Adults Do Well When They CanJun 12, 2023
They really do.
Or perhaps like Brene Brown, you just choose to believe it: “All I know is that my life is better when I assume that people are doing their best. It keeps me out of judgment and lets me focus on what is, and not what should or could be.” Or perhaps you lean on these words from author and guru Deepak Chopra who said, “People are doing the best that they can from their own level of consciousness.” Or finally, psychologist Ross Greene, who stated, “We do the best we can with the resources we have in the moment.”
WHY IT MATTERS
It matters because it opens the door to radical acceptance. Instead of changing yourself, or changing your partner (or your parents or your friends), instead of building up a list of things that need to change about them, instead of wishing they could wake up tomorrow and be different (i.e. go to therapy, be more calm, be more introspective, listen better), what would happen if you released these unmet expectations and accepted them right where they are today? What would you do differently to take care of yourself?
A COLLABORATIVE APPROACH
In a posture of acceptance, we can see what is, instead of what could be. In a posture of acceptance, we can be present to our unmet needs, our longings, and our gratitudes. We can still dream. We can still hope. And we can do so, grounded in the truth of what is. Accepting that others do well when they can opens up space for conversation about what is getting in their way, what needs to change for us to do well, and what could shift to unlock more "wellness" in the relationship. Within this collaborative approach, trust and newness can grow in a relationship of acceptance.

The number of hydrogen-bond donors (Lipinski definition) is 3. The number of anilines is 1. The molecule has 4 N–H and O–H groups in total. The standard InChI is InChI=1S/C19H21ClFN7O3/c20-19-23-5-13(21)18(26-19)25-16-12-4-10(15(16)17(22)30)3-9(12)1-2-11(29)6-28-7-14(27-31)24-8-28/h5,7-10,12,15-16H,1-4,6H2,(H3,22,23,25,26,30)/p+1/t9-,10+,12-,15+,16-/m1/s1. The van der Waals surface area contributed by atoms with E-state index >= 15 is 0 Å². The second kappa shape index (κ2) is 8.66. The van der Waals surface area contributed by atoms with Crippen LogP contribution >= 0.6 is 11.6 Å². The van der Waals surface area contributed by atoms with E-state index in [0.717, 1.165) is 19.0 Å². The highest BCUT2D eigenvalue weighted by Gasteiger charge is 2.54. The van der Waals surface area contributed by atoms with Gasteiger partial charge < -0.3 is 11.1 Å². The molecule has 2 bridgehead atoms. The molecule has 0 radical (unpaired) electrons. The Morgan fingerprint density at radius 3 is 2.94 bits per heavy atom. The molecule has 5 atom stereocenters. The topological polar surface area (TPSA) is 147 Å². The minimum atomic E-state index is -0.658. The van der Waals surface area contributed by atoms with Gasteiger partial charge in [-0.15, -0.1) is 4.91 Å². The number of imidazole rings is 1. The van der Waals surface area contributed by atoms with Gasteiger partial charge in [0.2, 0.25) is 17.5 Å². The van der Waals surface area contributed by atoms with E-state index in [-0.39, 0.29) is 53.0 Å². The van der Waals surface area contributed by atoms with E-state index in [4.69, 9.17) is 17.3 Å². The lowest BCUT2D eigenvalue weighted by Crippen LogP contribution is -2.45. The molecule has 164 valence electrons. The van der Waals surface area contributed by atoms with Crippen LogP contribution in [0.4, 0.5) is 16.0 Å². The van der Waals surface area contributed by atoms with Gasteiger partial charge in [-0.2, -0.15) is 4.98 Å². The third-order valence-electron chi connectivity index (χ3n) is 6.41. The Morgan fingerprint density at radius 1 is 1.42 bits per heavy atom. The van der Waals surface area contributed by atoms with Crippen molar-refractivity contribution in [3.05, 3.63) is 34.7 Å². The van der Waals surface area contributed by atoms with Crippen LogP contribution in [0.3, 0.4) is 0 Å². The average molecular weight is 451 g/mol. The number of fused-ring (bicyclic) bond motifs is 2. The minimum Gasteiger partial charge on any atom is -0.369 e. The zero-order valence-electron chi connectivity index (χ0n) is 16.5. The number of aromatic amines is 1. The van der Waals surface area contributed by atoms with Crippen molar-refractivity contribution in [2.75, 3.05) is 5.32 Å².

Lurking behind the belief that others need to "get their stuff in a pile" is often the mirror-view: I just need to get it together. I am the one messing this up. If I was just different, if I was just better, this wouldn't be so hard. We would be OK.
This is shame. Shame doesn't say, "You can do better next time," or "I wonder where you can grow?" Shame says, "There's something wrong with you. You should be different." The belief that we all do well is anti-shame.
THE ABLEISM OF “SHOULD”
I should be able to remain calm.
He should listen more.
I should be interested.
She shouldn't lose her temper.
I shouldn't have yelled.
He should take this online course.
The litany of "should's" in relationships can get miles long, and are rife with shame-filled places of self-judgment.
Neurodivergent parents are particularly susceptible to the shaming voice of the "shoulds." Many of us have shamed ourselves or been shamed by the world around us our whole lives. We believe we are wrong, too much, too little, broken. We shut down our voice because we've been told too many times that no one wants to hear what we have to say. "You should be different," that's what the world says to ND people.
WE HAVE OUR OWN “WELL”
There's no one standard of "well."
"We all do well when we can" does not mean that we all show up in the world in the same way. It cannot impose yet another measurement of thriving based on neurotypical standards, another way of finding some people inadequate. We have our own "well," and it deserves honor and respect. Disabled bodies have worth in their own right, regardless of how we participate in the world.
Radically accepting love is the most potent gift each of us has to give the people in our lives, and I would argue, the universe of humanity as a whole. Showing up in acceptance defeats shame and ableism and embraces the embodied reality of the people we love most.
Can you give yourself this gift?
Can you extend it to the people in your life?
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